Evolving the Ad Sales Relationship
With client relationships more important than ever, how can sellers adapt to ensure success?
As publishers and advertisers alike continue to invest heavily in digital media, the dynamic of the traditional ad sales relationship is changing. Multifaceted marketing campaigns in addition to conventional print and digital advertising have led to increased involvement on the part of clients. We reached out to sales executives at three major consumer, B2B and enthusiast magazine publishers to learn how the concept of relationship selling has changed, and what they’re doing about it.
Client-First, Now More Than Ever
We’re seeing a lot more involvement on the client side,” says Sean Weglage, SVP of sales at IDG Enterprise. “There are a lot of new options and new opportunities out there for clients.”
Opportunities, such as custom content or event sponsorships, have only increased the direct role of clients in the decision-making process, but they aren’t limited to new campaign components. Publishers have unprecedented access to audience data, leading to new ways of directly measuring advertising performance in real time.
“There’s so much more transparency in business these days. Everything is measurable,” says Mark Ellis, SVP of corporate sales at Time Inc.
Near-instant performance metrics have led sellers to work hand-in-hand with clients in a way that differs from the month-to-month process of traditional print advertising sales.
“If something isn’t performing, we want to be able to take advantage of the performance metrics available, but we also want to use that client relationship to course correct together,” says Stacy Nathan, associate publisher, advertising at Seventeen. “When you’ve got a good relationship with your client, you’re able to sit down and evaluate something that isn’t performing, and do something about it rather than just pulling the plug.”
Relationships between clients and sellers are as important as ever, but the increased pace of the business, a saturation of competitors, smaller marketing departments and a much larger focus on ROI have made relationships harder to form, says Ellis.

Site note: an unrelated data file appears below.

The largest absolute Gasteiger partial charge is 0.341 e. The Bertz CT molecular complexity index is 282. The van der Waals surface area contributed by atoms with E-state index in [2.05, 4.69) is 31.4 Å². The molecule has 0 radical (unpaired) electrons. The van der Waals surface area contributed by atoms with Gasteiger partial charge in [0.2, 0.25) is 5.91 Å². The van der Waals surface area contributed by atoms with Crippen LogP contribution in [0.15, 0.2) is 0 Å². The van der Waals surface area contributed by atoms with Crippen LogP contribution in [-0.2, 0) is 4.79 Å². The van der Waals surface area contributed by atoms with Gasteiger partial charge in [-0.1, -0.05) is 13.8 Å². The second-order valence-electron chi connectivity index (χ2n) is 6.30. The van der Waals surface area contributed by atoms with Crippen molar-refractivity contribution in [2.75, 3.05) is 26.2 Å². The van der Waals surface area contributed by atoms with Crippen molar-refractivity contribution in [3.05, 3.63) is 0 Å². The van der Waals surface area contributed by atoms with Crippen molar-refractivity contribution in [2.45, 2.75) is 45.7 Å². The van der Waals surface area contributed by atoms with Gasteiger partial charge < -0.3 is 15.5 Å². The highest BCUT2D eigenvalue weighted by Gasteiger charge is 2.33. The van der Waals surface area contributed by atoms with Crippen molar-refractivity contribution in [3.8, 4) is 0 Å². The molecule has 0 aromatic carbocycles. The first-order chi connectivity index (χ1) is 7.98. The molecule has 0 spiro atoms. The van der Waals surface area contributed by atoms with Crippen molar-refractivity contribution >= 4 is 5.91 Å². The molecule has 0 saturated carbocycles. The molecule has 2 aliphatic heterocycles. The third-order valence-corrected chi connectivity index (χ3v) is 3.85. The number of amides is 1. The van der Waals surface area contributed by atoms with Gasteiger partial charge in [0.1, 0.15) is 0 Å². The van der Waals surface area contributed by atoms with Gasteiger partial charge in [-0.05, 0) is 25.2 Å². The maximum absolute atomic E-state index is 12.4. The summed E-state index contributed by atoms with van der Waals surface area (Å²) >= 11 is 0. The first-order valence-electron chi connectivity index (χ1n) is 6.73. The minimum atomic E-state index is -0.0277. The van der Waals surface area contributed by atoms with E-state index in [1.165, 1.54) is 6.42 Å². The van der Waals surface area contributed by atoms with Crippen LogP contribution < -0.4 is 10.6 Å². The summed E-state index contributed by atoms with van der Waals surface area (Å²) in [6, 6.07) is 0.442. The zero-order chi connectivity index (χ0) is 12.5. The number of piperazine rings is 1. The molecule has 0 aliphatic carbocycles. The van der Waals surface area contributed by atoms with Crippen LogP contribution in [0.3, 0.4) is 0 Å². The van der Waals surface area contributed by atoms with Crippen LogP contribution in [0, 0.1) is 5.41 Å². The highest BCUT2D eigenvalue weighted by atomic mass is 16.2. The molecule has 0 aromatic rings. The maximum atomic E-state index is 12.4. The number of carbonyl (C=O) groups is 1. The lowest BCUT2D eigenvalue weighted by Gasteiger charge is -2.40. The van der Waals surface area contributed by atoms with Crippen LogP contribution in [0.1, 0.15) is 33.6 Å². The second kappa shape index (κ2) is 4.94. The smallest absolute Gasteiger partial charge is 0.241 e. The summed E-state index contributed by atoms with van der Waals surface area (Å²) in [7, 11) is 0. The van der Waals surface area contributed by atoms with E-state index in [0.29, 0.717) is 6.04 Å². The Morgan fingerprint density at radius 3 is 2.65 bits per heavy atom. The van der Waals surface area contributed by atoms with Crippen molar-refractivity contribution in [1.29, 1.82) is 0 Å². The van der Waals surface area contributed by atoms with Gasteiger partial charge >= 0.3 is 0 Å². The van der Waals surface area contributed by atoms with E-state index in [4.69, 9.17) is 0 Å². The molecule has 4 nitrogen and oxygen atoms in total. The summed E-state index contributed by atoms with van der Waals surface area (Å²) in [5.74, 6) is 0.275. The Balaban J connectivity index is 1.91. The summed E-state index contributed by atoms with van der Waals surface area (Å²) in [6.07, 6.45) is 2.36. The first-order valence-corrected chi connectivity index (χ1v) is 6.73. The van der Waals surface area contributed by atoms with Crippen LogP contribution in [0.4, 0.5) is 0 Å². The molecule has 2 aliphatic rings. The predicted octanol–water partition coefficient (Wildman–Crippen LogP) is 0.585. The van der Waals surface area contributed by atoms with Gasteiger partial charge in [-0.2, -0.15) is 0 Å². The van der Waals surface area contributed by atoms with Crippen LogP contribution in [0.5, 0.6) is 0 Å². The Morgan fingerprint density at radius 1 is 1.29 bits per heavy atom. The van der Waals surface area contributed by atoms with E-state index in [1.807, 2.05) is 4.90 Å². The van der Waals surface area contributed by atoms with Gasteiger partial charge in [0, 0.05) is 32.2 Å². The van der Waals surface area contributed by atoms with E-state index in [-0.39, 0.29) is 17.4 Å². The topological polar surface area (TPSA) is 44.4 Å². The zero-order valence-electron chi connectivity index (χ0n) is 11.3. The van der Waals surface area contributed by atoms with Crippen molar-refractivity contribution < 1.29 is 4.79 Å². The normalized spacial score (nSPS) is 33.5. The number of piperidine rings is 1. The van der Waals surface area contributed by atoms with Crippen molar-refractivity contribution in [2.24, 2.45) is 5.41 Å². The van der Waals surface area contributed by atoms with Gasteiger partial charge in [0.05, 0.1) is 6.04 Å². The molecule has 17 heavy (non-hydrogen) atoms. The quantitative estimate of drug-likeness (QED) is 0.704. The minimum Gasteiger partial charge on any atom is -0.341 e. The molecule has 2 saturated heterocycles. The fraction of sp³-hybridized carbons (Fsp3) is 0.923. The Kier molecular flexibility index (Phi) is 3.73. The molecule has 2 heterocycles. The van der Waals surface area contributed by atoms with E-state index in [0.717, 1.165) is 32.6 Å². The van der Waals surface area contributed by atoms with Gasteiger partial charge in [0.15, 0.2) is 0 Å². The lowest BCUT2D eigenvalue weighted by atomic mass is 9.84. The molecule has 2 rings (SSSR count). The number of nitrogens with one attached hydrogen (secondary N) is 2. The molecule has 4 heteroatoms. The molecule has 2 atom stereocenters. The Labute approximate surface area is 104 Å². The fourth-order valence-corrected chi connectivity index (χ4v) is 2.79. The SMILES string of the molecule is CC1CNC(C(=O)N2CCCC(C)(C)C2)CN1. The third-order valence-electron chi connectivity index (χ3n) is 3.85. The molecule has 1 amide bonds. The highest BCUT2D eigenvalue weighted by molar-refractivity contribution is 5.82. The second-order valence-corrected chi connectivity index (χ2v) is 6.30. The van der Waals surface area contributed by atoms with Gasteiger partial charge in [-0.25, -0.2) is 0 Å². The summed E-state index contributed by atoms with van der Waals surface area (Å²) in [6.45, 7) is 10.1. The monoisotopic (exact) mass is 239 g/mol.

On top of everything, agencies remain heavily involved in the process, even if their roles are changing. Specialized agencies have become more of a presence, especially in digital and social media. The importance of the client cannot be underestimated, but there are often more decision makers to call on than ever before.
Sellers need to consider themselves as brands, says Weglage. If an agency is unfamiliar with a magazine or an individual seller, the ability to leverage an existing client relationship is imperative.
How Sellers Are Responding
Even as the dynamic shifts, traditional rules still generally apply. As with any relationship, trust is the most important factor. In an age when advertising can take on any of a multitude of formats across various channels, great ideas that connect them all together remain paramount.
“What we try to do every day with our clients is continually improve on the work we provide,” says Felix DiFilippo, publisher and CRO of Hearst’s Car and Driver and Road & Track. “The idea is that over time that trust builds up and they come to us to provide solutions. That’s the most important thing. We want to understand, ultimately, what our client’s objective is.”
Weglage recommends a consultative approach. Providing accurate information, rapid customer service, and simply being honest are essential to building client trust. Don’t ever just sell a program and then disappear, he says.
“You have to be open and honest,” adds Nathan. “The best relationships occur when people that want to work together make sure you get the best out of your campaign.”